Wednesday, March 24, 1999 Published at 19:14 GMT
Nato bombs Serbia
Up to 400 Allied planes have been on standby
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Nato has begun its first wave of strikes against Serbian military targets.
BBC Correspondent in Belgrade, Jeremy Cooke, says journalists in Belgrade have witnessed flashes on the horizon outside the capital. A military airfield lies approximately 15 km from the hotel where they are staying.
Detonations were heard in the capital of Kosovo, Pristina. Residents said at least four huge detonations were heard - one quite loud - and air raid sirens sounded.
This is expected to pave the way for huge bombing raids on Serb forces by up to 400 Nato warplanes on standby in the region.
Air raid sirens have been sounding in Pristina.
The beginning of the operation was announced by the Nato Secretary-General.
Military observers say the warplanes will meet a stiffer challenge than air missions over Iraq; western leaders have acknowledged they risk allied casualties.
President Slobodan Milosevic has promised to resist the offensive by "all means".
Nato Secretary-General Javier Solana gave the go-ahead for air strikes against Yugoslavia on Tuesday night, saying there was no option if Nato is to avert a humanitarian catastrophe in Kosovo.
Thousands of Kosovo Albanians have been fleeing the latest Serb-led offensive heading south into the former Yugoslav republic of Macedonia.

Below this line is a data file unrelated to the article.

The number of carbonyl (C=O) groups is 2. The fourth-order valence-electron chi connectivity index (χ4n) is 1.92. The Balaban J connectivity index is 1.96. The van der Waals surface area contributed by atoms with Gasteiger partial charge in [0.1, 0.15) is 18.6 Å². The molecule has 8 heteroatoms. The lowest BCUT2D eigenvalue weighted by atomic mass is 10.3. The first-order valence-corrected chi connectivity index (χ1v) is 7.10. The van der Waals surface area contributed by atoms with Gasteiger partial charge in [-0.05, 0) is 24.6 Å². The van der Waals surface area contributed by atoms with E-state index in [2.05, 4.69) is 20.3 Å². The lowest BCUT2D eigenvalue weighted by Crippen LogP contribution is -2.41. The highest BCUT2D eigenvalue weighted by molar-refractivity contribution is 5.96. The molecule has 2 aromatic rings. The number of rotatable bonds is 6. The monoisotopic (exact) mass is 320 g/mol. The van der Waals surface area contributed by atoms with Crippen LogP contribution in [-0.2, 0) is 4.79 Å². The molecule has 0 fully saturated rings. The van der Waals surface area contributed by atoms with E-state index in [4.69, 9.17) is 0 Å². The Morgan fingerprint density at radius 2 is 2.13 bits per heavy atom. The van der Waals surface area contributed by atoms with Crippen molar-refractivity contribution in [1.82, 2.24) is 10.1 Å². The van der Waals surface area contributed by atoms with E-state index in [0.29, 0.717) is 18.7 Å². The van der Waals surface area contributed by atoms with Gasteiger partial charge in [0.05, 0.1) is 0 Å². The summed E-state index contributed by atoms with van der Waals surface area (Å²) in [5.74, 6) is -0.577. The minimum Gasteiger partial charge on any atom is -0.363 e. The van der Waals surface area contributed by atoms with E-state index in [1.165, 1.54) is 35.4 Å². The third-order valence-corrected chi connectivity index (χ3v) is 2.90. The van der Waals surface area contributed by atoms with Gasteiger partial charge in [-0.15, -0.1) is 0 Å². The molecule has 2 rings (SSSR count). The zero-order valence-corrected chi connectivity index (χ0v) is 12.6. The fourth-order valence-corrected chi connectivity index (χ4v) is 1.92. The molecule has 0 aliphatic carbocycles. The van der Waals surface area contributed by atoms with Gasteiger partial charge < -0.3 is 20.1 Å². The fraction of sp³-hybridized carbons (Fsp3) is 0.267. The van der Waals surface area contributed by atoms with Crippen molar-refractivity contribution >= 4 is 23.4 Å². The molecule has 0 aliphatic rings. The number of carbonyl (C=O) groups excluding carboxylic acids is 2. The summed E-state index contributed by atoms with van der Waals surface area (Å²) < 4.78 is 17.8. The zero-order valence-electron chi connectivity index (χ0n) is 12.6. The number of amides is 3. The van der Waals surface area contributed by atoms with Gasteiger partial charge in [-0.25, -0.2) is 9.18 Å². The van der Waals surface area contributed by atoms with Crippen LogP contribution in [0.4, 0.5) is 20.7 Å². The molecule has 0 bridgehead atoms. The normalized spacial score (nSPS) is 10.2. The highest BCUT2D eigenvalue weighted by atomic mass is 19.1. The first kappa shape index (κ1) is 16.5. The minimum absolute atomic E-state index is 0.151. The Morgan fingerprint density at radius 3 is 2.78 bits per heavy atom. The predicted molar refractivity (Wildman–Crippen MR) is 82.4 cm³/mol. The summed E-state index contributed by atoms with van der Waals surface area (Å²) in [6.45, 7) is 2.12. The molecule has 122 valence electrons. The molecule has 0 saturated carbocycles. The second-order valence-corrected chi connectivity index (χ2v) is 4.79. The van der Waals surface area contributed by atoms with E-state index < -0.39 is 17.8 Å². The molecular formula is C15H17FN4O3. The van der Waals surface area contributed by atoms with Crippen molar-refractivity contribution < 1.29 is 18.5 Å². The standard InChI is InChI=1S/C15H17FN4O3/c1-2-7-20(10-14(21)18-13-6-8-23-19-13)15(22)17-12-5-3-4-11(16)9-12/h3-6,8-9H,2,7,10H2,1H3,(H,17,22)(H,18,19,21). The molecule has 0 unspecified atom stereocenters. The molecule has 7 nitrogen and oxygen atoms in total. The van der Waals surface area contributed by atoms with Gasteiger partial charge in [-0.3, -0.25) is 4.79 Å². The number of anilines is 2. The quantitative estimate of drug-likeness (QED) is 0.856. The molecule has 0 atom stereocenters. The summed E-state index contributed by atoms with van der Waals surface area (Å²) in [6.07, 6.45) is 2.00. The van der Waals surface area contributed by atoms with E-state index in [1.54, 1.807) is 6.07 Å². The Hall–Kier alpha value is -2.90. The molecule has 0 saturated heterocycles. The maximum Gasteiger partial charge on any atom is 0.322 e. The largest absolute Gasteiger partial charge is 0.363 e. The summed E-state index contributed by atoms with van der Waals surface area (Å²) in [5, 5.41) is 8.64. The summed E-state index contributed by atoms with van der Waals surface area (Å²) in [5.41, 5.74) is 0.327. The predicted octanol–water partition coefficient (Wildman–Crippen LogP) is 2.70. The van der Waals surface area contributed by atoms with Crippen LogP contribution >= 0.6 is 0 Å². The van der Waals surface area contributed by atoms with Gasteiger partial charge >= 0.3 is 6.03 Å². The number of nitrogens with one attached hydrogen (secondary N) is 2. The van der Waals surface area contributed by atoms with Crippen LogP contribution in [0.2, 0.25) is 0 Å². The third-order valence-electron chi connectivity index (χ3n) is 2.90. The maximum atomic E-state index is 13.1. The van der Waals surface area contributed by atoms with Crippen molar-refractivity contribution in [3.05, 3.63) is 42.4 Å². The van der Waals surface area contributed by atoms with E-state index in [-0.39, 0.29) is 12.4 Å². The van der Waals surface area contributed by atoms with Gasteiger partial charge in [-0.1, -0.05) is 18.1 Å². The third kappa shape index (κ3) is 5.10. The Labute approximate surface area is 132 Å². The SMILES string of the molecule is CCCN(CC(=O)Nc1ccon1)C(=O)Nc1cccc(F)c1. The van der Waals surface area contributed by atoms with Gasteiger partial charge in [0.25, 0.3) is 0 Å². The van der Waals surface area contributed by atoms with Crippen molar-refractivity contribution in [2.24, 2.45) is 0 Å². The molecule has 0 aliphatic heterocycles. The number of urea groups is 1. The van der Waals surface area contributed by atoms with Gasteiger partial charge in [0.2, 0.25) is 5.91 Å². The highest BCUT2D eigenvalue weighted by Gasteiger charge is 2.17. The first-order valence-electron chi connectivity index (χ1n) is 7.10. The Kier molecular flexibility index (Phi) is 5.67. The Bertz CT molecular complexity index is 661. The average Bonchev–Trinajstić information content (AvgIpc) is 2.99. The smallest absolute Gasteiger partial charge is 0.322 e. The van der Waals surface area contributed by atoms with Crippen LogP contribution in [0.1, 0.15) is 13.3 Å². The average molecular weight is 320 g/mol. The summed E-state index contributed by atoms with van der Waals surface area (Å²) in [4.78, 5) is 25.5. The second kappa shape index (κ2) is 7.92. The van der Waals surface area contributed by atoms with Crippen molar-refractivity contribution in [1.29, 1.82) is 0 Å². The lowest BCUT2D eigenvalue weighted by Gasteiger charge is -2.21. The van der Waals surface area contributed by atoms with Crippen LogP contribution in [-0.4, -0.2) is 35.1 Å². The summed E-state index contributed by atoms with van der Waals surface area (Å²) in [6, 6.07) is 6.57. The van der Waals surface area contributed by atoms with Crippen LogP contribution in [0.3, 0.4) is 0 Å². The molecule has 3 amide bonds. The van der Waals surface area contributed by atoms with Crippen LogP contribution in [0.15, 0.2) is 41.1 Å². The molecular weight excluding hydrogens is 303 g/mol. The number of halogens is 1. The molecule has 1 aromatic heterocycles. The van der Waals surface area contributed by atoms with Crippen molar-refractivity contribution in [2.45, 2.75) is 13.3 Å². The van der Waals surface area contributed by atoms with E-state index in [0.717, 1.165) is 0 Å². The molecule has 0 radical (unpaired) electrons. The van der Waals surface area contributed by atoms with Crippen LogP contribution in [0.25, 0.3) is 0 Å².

Yugoslavia was placed on on high alert after the government declared a state of emergency. Military preparations were being made with air-raid shelters and bunkers prepared for civilians.
The United Nations Security Council is to meet shortly at Russia's request.
On Wednesday afternoon, Serb leader Slobodan Milosevic called on his people to be prepared to defend their country "by all means".
In a nationally televised address he warned them that "at stake is the freedom of the entire country".
"We shall defend the country if it is attacked," he said.
Blaming Yugoslav Government "intransigence", the Nato secretary-general has said Nato's quarrel was not with the Yugoslav people and that the attacks would be aimed at weakening the Yugoslav army and special police forces.
President Boris Yeltsin appealed to world leaders in a national television address on Wednesday to keep Bill Clinton from making what he described as a "terrifying and tragic" mistake of launching air strikes against Serbia. Russia says it is ready to call an emergency meeting of the Security Council.
Its Prime Minister, Yevgeny Primakov has warned that Russia's relations with Washington will be damaged and European stability harmed.
The Russian Defence Minister, Igor Sergeyev, has warned that Nato strikes could produce "a new Vietnam inside Europe".